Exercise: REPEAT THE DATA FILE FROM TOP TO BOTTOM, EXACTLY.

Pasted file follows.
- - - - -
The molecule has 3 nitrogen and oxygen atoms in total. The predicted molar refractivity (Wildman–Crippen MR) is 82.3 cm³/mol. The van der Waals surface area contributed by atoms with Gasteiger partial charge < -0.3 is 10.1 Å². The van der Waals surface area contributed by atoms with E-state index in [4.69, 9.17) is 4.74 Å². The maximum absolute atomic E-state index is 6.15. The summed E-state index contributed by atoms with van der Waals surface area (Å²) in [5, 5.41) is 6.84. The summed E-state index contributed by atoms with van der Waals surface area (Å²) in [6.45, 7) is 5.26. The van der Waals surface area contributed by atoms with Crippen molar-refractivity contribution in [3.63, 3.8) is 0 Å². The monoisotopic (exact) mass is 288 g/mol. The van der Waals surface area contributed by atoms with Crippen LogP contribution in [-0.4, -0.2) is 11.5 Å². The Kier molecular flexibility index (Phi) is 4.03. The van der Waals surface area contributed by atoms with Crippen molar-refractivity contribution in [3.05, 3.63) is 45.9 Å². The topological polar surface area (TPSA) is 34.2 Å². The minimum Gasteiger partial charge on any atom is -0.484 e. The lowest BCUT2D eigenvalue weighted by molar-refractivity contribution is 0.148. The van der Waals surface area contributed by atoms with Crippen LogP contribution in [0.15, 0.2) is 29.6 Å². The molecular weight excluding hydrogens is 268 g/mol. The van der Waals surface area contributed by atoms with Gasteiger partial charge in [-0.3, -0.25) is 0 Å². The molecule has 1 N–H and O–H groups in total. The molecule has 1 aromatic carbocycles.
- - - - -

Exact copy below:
The molecule has 3 nitrogen and oxygen atoms in total. The predicted molar refractivity (Wildman–Crippen MR) is 82.3 cm³/mol. The van der Waals surface area contributed by atoms with Gasteiger partial charge < -0.3 is 10.1 Å². The van der Waals surface area contributed by atoms with E-state index in [4.69, 9.17) is 4.74 Å². The maximum absolute atomic E-state index is 6.15. The summed E-state index contributed by atoms with van der Waals surface area (Å²) in [5, 5.41) is 6.84. The summed E-state index contributed by atoms with van der Waals surface area (Å²) in [6.45, 7) is 5.26. The van der Waals surface area contributed by atoms with Crippen molar-refractivity contribution in [3.63, 3.8) is 0 Å². The monoisotopic (exact) mass is 288 g/mol. The van der Waals surface area contributed by atoms with Crippen LogP contribution in [-0.4, -0.2) is 11.5 Å². The Kier molecular flexibility index (Phi) is 4.03. The van der Waals surface area contributed by atoms with Crippen molar-refractivity contribution in [3.05, 3.63) is 45.9 Å². The topological polar surface area (TPSA) is 34.2 Å². The minimum Gasteiger partial charge on any atom is -0.484 e. The lowest BCUT2D eigenvalue weighted by molar-refractivity contribution is 0.148. The van der Waals surface area contributed by atoms with Crippen LogP contribution in [0.15, 0.2) is 29.6 Å². The molecular weight excluding hydrogens is 268 g/mol. The van der Waals surface area contributed by atoms with Gasteiger partial charge in [-0.3, -0.25) is 0 Å². The molecule has 1 N–H and O–H groups in total. The molecule has 1 aromatic carbocycles.